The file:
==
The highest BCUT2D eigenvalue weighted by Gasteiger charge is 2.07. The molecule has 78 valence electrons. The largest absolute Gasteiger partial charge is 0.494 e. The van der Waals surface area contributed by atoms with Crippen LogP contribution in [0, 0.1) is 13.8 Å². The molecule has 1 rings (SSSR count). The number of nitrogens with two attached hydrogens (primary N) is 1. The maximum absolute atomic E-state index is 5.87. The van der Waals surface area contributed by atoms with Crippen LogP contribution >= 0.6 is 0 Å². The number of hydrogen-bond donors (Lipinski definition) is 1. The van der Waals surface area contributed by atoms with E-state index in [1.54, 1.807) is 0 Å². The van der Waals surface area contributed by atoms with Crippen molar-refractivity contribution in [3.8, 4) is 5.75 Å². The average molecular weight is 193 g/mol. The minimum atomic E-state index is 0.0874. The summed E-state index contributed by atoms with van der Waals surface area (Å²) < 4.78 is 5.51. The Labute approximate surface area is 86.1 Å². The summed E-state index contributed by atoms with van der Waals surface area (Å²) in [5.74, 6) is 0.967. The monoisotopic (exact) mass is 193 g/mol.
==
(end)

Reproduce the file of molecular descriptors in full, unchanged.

The highest BCUT2D eigenvalue weighted by Gasteiger charge is 2.07. The molecule has 78 valence electrons. The largest absolute Gasteiger partial charge is 0.494 e. The van der Waals surface area contributed by atoms with Crippen LogP contribution in [0, 0.1) is 13.8 Å². The molecule has 1 rings (SSSR count). The number of nitrogens with two attached hydrogens (primary N) is 1. The maximum absolute atomic E-state index is 5.87. The van der Waals surface area contributed by atoms with Crippen LogP contribution >= 0.6 is 0 Å². The number of hydrogen-bond donors (Lipinski definition) is 1. The van der Waals surface area contributed by atoms with E-state index in [1.54, 1.807) is 0 Å². The van der Waals surface area contributed by atoms with Crippen molar-refractivity contribution in [3.8, 4) is 5.75 Å². The average molecular weight is 193 g/mol. The minimum atomic E-state index is 0.0874. The summed E-state index contributed by atoms with van der Waals surface area (Å²) < 4.78 is 5.51. The Labute approximate surface area is 86.1 Å². The summed E-state index contributed by atoms with van der Waals surface area (Å²) in [5.74, 6) is 0.967. The monoisotopic (exact) mass is 193 g/mol.